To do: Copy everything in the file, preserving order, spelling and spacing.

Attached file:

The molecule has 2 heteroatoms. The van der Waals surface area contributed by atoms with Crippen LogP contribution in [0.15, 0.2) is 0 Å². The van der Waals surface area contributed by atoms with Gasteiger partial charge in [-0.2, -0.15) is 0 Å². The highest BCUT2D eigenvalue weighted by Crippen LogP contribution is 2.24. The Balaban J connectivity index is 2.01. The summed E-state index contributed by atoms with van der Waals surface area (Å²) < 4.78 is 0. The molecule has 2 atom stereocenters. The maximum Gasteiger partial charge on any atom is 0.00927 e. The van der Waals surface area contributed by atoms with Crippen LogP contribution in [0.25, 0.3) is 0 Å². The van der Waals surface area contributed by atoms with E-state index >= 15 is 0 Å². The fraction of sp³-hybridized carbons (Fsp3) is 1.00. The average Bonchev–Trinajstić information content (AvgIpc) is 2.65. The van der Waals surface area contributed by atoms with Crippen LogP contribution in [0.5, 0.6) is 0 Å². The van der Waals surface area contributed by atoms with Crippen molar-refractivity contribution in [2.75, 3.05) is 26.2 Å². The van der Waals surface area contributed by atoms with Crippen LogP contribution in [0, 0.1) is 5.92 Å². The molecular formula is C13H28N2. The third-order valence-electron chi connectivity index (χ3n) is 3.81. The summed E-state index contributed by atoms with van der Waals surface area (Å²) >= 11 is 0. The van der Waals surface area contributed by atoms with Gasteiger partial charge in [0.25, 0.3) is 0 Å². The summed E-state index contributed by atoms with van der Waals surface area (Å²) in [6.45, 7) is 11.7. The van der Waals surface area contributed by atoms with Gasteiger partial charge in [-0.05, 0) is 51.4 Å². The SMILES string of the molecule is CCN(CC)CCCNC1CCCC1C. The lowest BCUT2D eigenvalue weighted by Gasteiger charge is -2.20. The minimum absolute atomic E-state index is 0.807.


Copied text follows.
The molecule has 2 heteroatoms. The van der Waals surface area contributed by atoms with Crippen LogP contribution in [0.15, 0.2) is 0 Å². The van der Waals surface area contributed by atoms with Gasteiger partial charge in [-0.2, -0.15) is 0 Å². The highest BCUT2D eigenvalue weighted by Crippen LogP contribution is 2.24. The Balaban J connectivity index is 2.01. The summed E-state index contributed by atoms with van der Waals surface area (Å²) < 4.78 is 0. The molecule has 2 atom stereocenters. The maximum Gasteiger partial charge on any atom is 0.00927 e. The van der Waals surface area contributed by atoms with Crippen LogP contribution in [0.25, 0.3) is 0 Å². The van der Waals surface area contributed by atoms with E-state index >= 15 is 0 Å². The fraction of sp³-hybridized carbons (Fsp3) is 1.00. The average Bonchev–Trinajstić information content (AvgIpc) is 2.65. The van der Waals surface area contributed by atoms with Crippen LogP contribution in [0.5, 0.6) is 0 Å². The van der Waals surface area contributed by atoms with Crippen molar-refractivity contribution in [2.75, 3.05) is 26.2 Å². The van der Waals surface area contributed by atoms with Crippen LogP contribution in [0, 0.1) is 5.92 Å². The molecular formula is C13H28N2. The third-order valence-electron chi connectivity index (χ3n) is 3.81. The summed E-state index contributed by atoms with van der Waals surface area (Å²) >= 11 is 0. The van der Waals surface area contributed by atoms with Gasteiger partial charge in [0.25, 0.3) is 0 Å². The summed E-state index contributed by atoms with van der Waals surface area (Å²) in [6.45, 7) is 11.7. The van der Waals surface area contributed by atoms with Gasteiger partial charge in [-0.05, 0) is 51.4 Å². The SMILES string of the molecule is CCN(CC)CCCNC1CCCC1C. The lowest BCUT2D eigenvalue weighted by Gasteiger charge is -2.20. The minimum absolute atomic E-state index is 0.807.